- There are several cultivars of Vinca major available, including ‘Variegata’, which has variegated leaves, and ‘Alba’, which has white flowers instead of blue-purple.
- This plant has a prostrate growth habit, meaning it spreads along the ground rather than growing upright. It can reach a height of 6-12 inches and a spread of up to 5 feet.
- There are many different Vinca cultivars available in nurseries and you might notice that the main difference between these cultivars is the flowers. You can opt for light-coloured periwinkle, dark violet, or variegated. Vinca major Variegata’ gained the prestigious Award of Garden Merit. Other attractive Vinca cultivars include Vinca major ‘Wojo’s Gem’ and Vinca major var. oxyloba.
Growing Greater Periwinkle
Vinca major is a low-maintenance plant that is easy to grow and propagate. It thrives in well-drained soil and full sun to partial shade, but it can tolerate a wide range of soil types and light conditions. It is drought-tolerant once established and does not require frequent watering.
This type of plant has specific soil and temperature requirements for optimal growth. This plant prefers moist, well-drained soil that is rich in organic matter. The soil pH should be slightly acidic to neutral, between 6.0 and 7.5. If the soil is too heavy or clay-like, adding organic matter such as compost or peat moss can help improve drainage and nutrient availability.
The greater periwinkle is a plant that can tolerate a wide range of temperatures, but it prefers cooler temperatures to hot weather. In general, it grows best in zones that have an average minimum temperature of 0-30°F (-18 to -1°C). In hotter climates, this plant may require more shade and frequent watering to prevent stress and heat damage.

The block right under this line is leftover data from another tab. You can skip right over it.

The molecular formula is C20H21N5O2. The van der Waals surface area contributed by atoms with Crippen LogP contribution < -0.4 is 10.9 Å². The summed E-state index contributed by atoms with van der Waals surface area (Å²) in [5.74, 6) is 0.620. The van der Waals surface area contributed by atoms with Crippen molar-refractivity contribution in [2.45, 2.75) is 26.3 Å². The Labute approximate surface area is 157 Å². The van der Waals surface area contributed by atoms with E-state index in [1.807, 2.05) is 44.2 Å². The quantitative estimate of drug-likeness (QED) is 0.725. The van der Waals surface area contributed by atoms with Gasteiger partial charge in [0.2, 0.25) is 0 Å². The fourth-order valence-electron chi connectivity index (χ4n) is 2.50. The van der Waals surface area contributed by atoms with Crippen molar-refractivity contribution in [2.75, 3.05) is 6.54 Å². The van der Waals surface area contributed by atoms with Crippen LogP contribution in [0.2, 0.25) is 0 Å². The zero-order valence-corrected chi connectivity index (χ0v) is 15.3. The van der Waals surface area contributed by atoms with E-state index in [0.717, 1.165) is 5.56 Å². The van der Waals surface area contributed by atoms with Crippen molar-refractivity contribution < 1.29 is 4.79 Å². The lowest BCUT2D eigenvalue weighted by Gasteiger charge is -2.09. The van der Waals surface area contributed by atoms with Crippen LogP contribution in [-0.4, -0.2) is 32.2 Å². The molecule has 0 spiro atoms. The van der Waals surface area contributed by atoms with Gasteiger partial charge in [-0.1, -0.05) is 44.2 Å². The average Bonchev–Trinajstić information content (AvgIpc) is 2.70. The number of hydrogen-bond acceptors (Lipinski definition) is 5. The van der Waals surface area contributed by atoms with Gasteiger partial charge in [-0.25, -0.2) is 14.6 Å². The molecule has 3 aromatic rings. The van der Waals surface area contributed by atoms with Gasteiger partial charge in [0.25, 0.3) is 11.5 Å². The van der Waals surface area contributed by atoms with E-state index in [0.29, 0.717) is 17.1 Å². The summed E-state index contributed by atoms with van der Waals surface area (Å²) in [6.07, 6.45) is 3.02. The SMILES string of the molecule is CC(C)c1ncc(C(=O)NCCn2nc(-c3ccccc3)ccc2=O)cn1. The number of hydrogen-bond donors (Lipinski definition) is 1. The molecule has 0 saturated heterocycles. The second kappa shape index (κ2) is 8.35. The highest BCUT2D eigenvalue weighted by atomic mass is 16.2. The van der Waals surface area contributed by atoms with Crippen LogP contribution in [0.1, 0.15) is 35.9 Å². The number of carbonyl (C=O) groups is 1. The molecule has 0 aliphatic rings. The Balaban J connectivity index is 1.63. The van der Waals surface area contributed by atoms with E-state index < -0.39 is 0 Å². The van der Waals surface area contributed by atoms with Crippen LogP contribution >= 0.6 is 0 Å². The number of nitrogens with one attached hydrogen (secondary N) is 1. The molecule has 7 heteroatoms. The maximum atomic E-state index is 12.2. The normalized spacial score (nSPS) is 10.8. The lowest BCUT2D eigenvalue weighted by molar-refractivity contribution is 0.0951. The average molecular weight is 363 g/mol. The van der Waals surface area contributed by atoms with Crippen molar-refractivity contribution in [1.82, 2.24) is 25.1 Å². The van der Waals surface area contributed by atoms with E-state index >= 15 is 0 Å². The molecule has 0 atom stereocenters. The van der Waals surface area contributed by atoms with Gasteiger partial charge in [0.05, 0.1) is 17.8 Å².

In general, this plant prefers to grow in areas with filtered sunlight or dappled shade, where it can receive some direct sun in the morning or evening but is protected from the hottest part of the day. If you’re planting Vinca major in a location with full sun, you can help protect it from heat stress by mulching around the plants and keeping the soil moist.
Providing some afternoon shade, such as from a nearby tree or building, can also help keep the plant cool during hot weather. In areas with heavy shade, the plant may become leggy and less compact, with fewer flowers. To encourage fuller growth and more blooms, you can prune the plant back in early spring to encourage new growth and remove any dead or damaged branches.
Overall, Vinca major is a versatile plant that can adapt to a variety of growing conditions, but it grows best in soil that is rich in organic matter and moist but well-drained. It also prefers cooler temperatures to hot weather, making it well-suited to gardens in temperate climates.